With the cost of frame jigs exceeding the value of my car I decided a little while ago to slowly build my own. Well, the time is here. My jig is done!!!! It’s obviously has quite a bit of influence from the Arctos jig made from 80/20 extrusion.

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As I use the jig I will add and improve. I want to add a BB height scale and some angular measurements for the HT and ST.

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Perhaps I’ll braze the rear triangle on the Rotten Gear frame.

Thanks for checking this out.

Ride safe!

Allan Varcoe

Tube Butt Gauge

After building a few frames I felt the need to build myself a tube butt gauge. When building a frame the tubes have a “short butt” and a “long butt” (pause for jokes…… 🙂 ). A butt is when the tubes are thicker at the ends (near the joints) for strength. The manufacturer of the tube often paints one end to identify the short or long side. Columbus , for example paints the short butt.

Why? The short butt is the starting point. Make your first miter there then, when you trim the tube to length the long butt will leave you enough thicker wall to braze (or weld) on.

Just to make sure I have my butts in order I figured I’d make this simple gauge.

The idea is to have two posts run parallel and about an inch apart, with a dial indicator perpendicular to measure the difference.

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This will be the base that holds the two posts apart and parallel.

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While I braze bike frames I can still tig weld…. sorta. Ha!

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The top hole holds the dial indicator and the bottom hole is tapped for a 10-32 screw. The screw supports the ID of the tube.

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The final product.

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You might not be able to read what’s written on the tubes so I’ll type it out. Where the indicator is in the above pic the tube is .038″ thick. Then the wall thickness tapers to .024″ thick.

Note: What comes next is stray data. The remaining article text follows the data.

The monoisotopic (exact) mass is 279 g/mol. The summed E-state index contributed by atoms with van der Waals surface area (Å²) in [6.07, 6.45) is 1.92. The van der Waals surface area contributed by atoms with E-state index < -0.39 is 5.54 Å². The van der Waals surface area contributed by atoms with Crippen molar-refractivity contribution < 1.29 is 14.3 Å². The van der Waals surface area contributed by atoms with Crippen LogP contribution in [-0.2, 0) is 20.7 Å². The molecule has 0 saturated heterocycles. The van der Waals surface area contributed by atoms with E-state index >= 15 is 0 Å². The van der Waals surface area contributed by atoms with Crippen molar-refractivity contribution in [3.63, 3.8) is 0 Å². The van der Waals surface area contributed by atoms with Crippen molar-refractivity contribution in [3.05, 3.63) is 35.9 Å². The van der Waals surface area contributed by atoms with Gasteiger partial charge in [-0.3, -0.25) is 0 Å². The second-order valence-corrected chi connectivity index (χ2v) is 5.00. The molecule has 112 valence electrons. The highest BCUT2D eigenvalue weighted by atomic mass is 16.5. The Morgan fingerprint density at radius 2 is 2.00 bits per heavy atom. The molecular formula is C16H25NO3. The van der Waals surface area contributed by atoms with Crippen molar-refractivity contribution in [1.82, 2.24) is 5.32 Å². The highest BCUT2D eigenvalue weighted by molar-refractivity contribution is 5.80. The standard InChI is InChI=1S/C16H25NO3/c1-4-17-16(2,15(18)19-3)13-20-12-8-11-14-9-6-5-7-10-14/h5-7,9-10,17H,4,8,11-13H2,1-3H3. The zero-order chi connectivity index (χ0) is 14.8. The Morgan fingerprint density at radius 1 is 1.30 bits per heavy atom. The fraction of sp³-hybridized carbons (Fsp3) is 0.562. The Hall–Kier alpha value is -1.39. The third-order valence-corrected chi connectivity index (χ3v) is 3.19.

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Like this.^

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Henry James / True Temper shows this very well. The butt on the left is the short butt.

Thanks for checking this out. Leave a comment if you like it. 🙂

Ride safe!

Allan Varcoe

Side Project

While on my lunch breaks and after work I have been building my own frame jig. Jigs generally sell for $2500 to $5 grand. Since I have access to CNC machines I could make a jig for penny’s on the dollar of a professional jig. Will there be better ways to go about building a jig? I’m sure there are but, I can happily say that I have designed (with a little internets help) and built my own from scratch. Will it be as easy to set-up or make slight tweaks, doubt it. However saving upwards of $4500 can allow me to be a pinch inefficient in the beginning.

My design is obviously based off of the Arctos Jig.

I started with a really rough sketch and figured out the main pieces of 80/20 extrusion needed (like Arctos). EBay is an amazing source for 80/20. They have their own direct store on eBay. 80/20inc. is the username.

Then rounded up some other stock supplies from McMaster to make the HT and ST holders.

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These smiley face brackets allow for angular and position in X and Y.
X being the length of the frame while Y is the height.

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So’ together is looks like this. The main beam is 45/15 (meaning 4.5″ x 1.5″) and the HT and ST uprights are 15/15. The main beam is 60″ long and may or may not get cut down in the end. A little extra length never hurt anyone right?

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Next I found a nice picture of the BB fixture. I made it a bit more compatible with other forms of BB’s. In case I make a BMX frame one day.

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That’s all for now!
Check in again some time and be safe out there!

Allan Varcoe

Tooling Up!

In an effort to make all my frames ride straight I needed a way to check the alignment. Not having the funds for an alignment table I decided to improvise. Making a bottom bracket post and using a milling machine table I will be able to do so.

After turning I get to use the tap handle my Grandpa gave me. I love using stuff he used when he was my age. 🙂

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Then I took it from the CNC lathe to a good ole manual Bridgeport mill to drill mounting holes.

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You get the picture using a BB shell.

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It’s first use will be on Adam from Rotten Gear’s frame.

UPDATE:
I used the BB post to align Adam’s BB and ST. Turns out the frame nails held very well as the ST was only .005″ out along the whole tube! Not bad for a noob!
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Damn I’ve gotta get myself a CNC machine for my shop! Ha!

Thanks again! Ride safe out there everybody!

Allan Varcoe